Example Policy for Enforce Signed Images

Verify images signed by Chainguard Enforce

Chainguard Enforce for Kubernetes allows users to create their own security policies that they can enforce in their clusters.

Here is an example of a policy template used to verify images that has been signed by our Enforce signing feature.

apiVersion: policy.sigstore.dev/v1beta1
kind: ClusterImagePolicy
  name: enforce-signed-keyless
  - glob: image/*
  - keyless:
      trustRootRef: my-sigstore-keys
      url: https://<my-enforce-sigstore-hostname-instance>
        - issuer: 'https://auth.chainguard.dev/'
          subject: 'foo@example.com'
      insecureIgnoreSCT: true # In Enforce Signing, there isn't any proof of inclusion in a certificate transparency log.
      trustRootRef: my-sigstore-keys

This policy verifies that certain images satifying the glob pattern need to be signed using a specific trust root and a list of defined identities.

In the following, we detail the purpose of the different fields:

  • keyless.insecureIgnoreSCT is enabled due to the lack of a certificate transparency log in the Enforce signing infrastructure.

  • keyless.url sets the URL of the Enforce Sigstore instance used to sign the images. You can obtain the value by getting the hostname of your instace using the command chainctl sigstore ca describe $ENFORCE_CA_NAME. Replace $ENFORCE_CA_NAME with the name of your Sigstore CA.

  • keyless.trustRootRef refers to the TrustRoot resource created to store the base64 format of the SIGSTORE_ROOT_FILE or sigstore root certificate of your sigstore instance.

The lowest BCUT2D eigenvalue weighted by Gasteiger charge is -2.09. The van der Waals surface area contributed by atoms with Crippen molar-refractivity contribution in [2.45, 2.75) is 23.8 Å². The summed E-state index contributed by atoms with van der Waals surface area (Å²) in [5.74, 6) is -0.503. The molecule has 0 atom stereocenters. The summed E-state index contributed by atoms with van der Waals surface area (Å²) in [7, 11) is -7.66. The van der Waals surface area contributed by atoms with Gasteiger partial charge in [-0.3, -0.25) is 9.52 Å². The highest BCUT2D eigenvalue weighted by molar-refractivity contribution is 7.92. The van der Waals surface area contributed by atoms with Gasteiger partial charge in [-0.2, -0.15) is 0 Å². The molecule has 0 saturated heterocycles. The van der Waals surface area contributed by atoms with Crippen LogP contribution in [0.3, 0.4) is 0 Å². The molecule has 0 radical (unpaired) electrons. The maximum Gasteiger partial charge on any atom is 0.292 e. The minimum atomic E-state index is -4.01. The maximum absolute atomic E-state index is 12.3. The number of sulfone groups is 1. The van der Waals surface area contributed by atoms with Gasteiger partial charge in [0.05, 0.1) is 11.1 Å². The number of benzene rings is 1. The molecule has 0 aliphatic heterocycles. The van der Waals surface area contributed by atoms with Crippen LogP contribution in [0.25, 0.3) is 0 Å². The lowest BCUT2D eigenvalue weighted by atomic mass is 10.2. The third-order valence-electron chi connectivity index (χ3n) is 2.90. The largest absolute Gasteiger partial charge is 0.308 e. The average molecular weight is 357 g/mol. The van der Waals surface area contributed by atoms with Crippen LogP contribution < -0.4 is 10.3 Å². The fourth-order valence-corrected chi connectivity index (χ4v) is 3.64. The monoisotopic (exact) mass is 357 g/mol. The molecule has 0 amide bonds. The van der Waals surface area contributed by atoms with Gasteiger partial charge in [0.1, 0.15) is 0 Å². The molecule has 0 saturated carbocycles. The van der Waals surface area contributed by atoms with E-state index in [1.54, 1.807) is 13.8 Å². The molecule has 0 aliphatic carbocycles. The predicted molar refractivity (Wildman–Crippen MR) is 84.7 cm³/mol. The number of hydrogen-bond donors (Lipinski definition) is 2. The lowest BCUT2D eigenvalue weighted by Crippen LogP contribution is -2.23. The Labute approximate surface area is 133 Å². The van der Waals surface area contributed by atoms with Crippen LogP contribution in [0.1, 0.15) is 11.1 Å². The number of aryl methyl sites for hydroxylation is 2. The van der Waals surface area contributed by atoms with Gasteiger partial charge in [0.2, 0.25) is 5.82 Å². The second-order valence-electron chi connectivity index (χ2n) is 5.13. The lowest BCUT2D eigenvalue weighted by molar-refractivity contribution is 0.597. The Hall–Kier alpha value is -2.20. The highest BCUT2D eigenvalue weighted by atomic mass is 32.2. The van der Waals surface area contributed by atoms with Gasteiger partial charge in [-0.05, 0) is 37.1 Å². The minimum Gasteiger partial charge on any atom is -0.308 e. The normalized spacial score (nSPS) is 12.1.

• keyless.trustRootRef refers to the TrustRoot resource created to store the base64 format of the COSIGN_TIMESTAMP_CERTIFICATE_CHAIN. This certificate chain can be obtained from the timestamp server url. It can be found as an environment variable COSIGN_TIMESTAMP_SERVER_URL when running chainctl sigstore env $ENFORCE_CA_NAME. Once you got the url, you just need to call the following endpoint of your timestamp authority server to return the certificate chain.

curl https://tsa.enforce.dev/api/v1/timestamp/certchain

If we now look at the configuration of TrustRoot resource:

apiVersion: policy.sigstore.dev/v1alpha1
kind: TrustRoot
  name: my-sigstore-keys
    - subject:
        organization: <my-organization>
        commonName: <my-common-name>
      uri: https://<my-enforce-sigstore-hostname-instance>
      certChain: |-
    - subject:
        organization: chainguard.dev
        commonName: chainguard-tsa
      uri: https://tsa.enforce.dev
      certChain: |-

With these two resources, we enforce all matching container images must be signed using our sigstore instance and our timestamp authority service.